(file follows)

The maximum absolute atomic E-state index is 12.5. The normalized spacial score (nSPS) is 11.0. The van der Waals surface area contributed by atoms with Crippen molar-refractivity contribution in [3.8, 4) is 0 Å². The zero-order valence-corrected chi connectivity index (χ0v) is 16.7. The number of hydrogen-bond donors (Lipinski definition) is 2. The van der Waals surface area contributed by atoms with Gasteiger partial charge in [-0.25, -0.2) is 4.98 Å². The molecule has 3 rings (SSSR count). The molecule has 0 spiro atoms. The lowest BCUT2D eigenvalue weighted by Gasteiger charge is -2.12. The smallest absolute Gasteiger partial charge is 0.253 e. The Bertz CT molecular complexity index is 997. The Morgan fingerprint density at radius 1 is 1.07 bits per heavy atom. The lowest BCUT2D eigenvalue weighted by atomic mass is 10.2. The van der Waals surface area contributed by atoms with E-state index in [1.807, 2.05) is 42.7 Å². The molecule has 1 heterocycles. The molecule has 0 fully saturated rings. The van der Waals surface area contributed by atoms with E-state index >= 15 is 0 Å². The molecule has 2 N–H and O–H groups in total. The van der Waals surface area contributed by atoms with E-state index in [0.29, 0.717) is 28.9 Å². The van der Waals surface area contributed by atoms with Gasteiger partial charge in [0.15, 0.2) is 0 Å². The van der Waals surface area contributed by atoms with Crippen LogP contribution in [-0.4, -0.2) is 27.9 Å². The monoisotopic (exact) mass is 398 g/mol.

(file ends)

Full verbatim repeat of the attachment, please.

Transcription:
The maximum absolute atomic E-state index is 12.5. The normalized spacial score (nSPS) is 11.0. The van der Waals surface area contributed by atoms with Crippen molar-refractivity contribution in [3.8, 4) is 0 Å². The zero-order valence-corrected chi connectivity index (χ0v) is 16.7. The number of hydrogen-bond donors (Lipinski definition) is 2. The van der Waals surface area contributed by atoms with Gasteiger partial charge in [-0.25, -0.2) is 4.98 Å². The molecule has 3 rings (SSSR count). The molecule has 0 spiro atoms. The lowest BCUT2D eigenvalue weighted by Gasteiger charge is -2.12. The smallest absolute Gasteiger partial charge is 0.253 e. The Bertz CT molecular complexity index is 997. The Morgan fingerprint density at radius 1 is 1.07 bits per heavy atom. The lowest BCUT2D eigenvalue weighted by atomic mass is 10.2. The van der Waals surface area contributed by atoms with E-state index in [1.807, 2.05) is 42.7 Å². The molecule has 1 heterocycles. The molecule has 0 fully saturated rings. The van der Waals surface area contributed by atoms with E-state index >= 15 is 0 Å². The molecule has 2 N–H and O–H groups in total. The van der Waals surface area contributed by atoms with E-state index in [0.29, 0.717) is 28.9 Å². The van der Waals surface area contributed by atoms with Gasteiger partial charge in [0.15, 0.2) is 0 Å². The van der Waals surface area contributed by atoms with Crippen LogP contribution in [-0.4, -0.2) is 27.9 Å². The monoisotopic (exact) mass is 398 g/mol.